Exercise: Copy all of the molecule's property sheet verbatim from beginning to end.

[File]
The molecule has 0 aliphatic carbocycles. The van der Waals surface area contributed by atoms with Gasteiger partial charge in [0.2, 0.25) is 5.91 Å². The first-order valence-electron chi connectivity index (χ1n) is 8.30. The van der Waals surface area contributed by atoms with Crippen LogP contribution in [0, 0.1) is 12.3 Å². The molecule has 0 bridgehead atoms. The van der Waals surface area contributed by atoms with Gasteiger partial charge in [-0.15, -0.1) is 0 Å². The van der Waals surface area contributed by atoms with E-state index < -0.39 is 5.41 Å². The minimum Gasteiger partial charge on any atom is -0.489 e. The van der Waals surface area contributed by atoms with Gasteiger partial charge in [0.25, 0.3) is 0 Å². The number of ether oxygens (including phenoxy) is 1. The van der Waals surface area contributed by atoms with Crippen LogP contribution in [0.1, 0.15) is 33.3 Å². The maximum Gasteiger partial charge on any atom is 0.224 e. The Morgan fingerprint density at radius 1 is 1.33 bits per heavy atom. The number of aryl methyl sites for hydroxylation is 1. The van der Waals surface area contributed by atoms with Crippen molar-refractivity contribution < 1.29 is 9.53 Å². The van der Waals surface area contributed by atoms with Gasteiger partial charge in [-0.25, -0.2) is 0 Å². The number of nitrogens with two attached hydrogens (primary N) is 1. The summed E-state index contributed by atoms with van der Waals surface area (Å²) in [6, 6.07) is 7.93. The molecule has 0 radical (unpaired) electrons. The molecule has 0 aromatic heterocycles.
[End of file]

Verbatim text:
The molecule has 0 aliphatic carbocycles. The van der Waals surface area contributed by atoms with Gasteiger partial charge in [0.2, 0.25) is 5.91 Å². The first-order valence-electron chi connectivity index (χ1n) is 8.30. The van der Waals surface area contributed by atoms with Crippen LogP contribution in [0, 0.1) is 12.3 Å². The molecule has 0 bridgehead atoms. The van der Waals surface area contributed by atoms with Gasteiger partial charge in [-0.15, -0.1) is 0 Å². The van der Waals surface area contributed by atoms with E-state index < -0.39 is 5.41 Å². The minimum Gasteiger partial charge on any atom is -0.489 e. The van der Waals surface area contributed by atoms with Gasteiger partial charge in [0.25, 0.3) is 0 Å². The number of ether oxygens (including phenoxy) is 1. The van der Waals surface area contributed by atoms with Crippen LogP contribution in [0.1, 0.15) is 33.3 Å². The maximum Gasteiger partial charge on any atom is 0.224 e. The Morgan fingerprint density at radius 1 is 1.33 bits per heavy atom. The number of aryl methyl sites for hydroxylation is 1. The van der Waals surface area contributed by atoms with Crippen molar-refractivity contribution < 1.29 is 9.53 Å². The van der Waals surface area contributed by atoms with Gasteiger partial charge in [-0.25, -0.2) is 0 Å². The number of nitrogens with two attached hydrogens (primary N) is 1. The summed E-state index contributed by atoms with van der Waals surface area (Å²) in [6, 6.07) is 7.93. The molecule has 0 radical (unpaired) electrons. The molecule has 0 aromatic heterocycles.